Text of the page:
John Fahey's final album of the 1970s was also his first studio album in nearly five years, his prolific pace in the first dozen years or so of his recording career slowing notably by the middle of the decade. He pretty much just picked up where he left off on Visits Washington DC, however, offering another set of acoustic guitar instrumentals with stellar picking and an eclectic range of influences. A good share of the material this time around came from other sources, as he put together a medley of Doc Watson's "Silver Bell" and Bill Monroe's "Cheyenne" for the first track; incorporated Leo Kottke's "Death by Reputation" into the second, and also covered Bola Sete's "Guitar Lamento." On his originals (and to some degree even his interpretations), echoes of Appalachian folk, bluegrass, blues, ragtime, and flotsam and jetsam of Americana (with Stephen Foster liberally quoted in Fahey's composition "The Discovery of the Sylvia Scott") blend and merge. Some of his characteristic moodiness emerges in passages from "Ann Arbor" and "Melody McBad," and Richard Ruskin, another artist on the Takoma label, adds second guitar to "Silver Bell."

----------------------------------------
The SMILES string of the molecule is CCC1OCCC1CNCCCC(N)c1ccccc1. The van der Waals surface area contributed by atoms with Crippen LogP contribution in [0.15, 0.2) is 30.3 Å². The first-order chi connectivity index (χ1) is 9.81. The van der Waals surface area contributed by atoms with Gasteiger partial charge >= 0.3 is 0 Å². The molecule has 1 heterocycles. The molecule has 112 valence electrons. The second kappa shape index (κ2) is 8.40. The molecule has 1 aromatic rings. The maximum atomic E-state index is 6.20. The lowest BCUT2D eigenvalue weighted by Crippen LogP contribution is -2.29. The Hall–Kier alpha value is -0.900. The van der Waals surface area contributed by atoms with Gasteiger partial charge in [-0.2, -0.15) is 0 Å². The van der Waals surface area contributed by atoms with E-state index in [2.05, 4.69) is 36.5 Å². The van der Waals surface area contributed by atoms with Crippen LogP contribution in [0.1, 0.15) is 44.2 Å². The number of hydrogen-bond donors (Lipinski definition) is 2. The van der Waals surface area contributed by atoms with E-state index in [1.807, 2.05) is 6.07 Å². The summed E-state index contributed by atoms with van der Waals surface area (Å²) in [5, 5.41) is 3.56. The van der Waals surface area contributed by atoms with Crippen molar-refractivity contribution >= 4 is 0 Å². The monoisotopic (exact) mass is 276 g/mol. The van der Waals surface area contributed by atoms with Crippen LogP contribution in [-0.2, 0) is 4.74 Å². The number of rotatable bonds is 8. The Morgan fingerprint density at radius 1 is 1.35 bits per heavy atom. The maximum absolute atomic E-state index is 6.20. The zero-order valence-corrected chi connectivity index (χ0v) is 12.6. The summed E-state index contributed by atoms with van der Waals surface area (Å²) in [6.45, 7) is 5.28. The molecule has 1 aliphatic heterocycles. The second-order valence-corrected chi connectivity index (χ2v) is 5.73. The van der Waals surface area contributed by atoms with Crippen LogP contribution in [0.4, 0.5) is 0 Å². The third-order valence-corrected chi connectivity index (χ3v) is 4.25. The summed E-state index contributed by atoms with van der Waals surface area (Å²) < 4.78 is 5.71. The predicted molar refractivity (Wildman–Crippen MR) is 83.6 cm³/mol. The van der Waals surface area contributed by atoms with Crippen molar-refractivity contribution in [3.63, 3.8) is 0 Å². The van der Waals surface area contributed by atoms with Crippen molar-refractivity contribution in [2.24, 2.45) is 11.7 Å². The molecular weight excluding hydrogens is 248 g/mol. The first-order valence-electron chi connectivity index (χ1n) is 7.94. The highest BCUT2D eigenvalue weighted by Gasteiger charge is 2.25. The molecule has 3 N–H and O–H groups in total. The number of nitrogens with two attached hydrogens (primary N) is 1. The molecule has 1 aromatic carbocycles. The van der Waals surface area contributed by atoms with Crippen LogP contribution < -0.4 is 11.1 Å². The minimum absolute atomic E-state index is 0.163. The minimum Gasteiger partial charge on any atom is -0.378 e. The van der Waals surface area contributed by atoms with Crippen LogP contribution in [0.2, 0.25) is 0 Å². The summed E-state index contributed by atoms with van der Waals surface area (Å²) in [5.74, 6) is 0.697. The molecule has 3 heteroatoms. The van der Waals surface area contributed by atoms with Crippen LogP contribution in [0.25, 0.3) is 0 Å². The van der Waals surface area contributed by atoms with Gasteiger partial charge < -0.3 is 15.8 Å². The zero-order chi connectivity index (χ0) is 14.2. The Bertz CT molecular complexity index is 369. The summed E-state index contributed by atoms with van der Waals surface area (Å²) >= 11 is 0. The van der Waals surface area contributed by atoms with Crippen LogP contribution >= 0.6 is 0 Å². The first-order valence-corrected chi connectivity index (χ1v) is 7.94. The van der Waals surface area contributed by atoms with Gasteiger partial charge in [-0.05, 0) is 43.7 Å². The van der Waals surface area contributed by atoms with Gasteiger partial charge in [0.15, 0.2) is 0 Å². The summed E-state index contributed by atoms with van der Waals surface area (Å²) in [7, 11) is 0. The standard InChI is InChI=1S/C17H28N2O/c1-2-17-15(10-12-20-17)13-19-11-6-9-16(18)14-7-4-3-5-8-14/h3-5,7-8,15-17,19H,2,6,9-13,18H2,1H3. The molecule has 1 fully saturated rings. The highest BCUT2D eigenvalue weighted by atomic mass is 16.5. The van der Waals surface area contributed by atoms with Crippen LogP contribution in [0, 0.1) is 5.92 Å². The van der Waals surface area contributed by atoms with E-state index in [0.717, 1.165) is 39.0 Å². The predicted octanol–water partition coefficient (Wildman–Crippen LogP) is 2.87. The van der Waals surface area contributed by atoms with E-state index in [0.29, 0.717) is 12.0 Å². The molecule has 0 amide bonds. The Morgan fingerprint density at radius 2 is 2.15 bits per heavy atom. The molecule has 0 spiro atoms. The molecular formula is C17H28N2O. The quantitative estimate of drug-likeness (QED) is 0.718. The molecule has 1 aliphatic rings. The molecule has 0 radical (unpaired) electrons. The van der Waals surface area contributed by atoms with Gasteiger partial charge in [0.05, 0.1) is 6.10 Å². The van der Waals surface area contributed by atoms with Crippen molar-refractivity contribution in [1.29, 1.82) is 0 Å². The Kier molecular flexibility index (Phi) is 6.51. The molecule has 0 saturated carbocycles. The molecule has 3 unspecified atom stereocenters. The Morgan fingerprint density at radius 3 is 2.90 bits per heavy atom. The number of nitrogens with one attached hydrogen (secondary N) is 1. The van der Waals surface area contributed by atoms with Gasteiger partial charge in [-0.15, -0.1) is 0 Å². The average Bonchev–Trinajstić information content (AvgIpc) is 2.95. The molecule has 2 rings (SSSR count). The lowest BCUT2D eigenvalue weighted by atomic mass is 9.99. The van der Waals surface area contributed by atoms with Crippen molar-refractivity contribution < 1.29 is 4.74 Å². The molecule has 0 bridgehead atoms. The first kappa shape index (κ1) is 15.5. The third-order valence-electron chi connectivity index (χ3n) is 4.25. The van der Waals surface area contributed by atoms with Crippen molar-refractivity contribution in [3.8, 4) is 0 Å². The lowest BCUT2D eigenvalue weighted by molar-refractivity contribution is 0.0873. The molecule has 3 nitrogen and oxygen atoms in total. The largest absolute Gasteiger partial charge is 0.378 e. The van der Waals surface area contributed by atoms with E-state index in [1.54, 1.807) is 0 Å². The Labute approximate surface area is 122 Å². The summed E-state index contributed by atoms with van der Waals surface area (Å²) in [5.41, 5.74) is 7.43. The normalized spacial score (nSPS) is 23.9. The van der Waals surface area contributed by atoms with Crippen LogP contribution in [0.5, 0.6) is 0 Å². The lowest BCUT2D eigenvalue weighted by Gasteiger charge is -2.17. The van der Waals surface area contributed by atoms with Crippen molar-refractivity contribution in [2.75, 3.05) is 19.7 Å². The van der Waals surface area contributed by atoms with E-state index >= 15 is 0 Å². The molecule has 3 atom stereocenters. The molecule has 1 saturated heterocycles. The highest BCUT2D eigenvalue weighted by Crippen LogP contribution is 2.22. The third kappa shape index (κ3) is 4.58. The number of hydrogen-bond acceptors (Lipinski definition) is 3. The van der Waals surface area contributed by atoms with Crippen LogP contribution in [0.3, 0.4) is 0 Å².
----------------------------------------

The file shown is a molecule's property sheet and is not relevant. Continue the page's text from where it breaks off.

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AllMusic Review by Richie Unterberger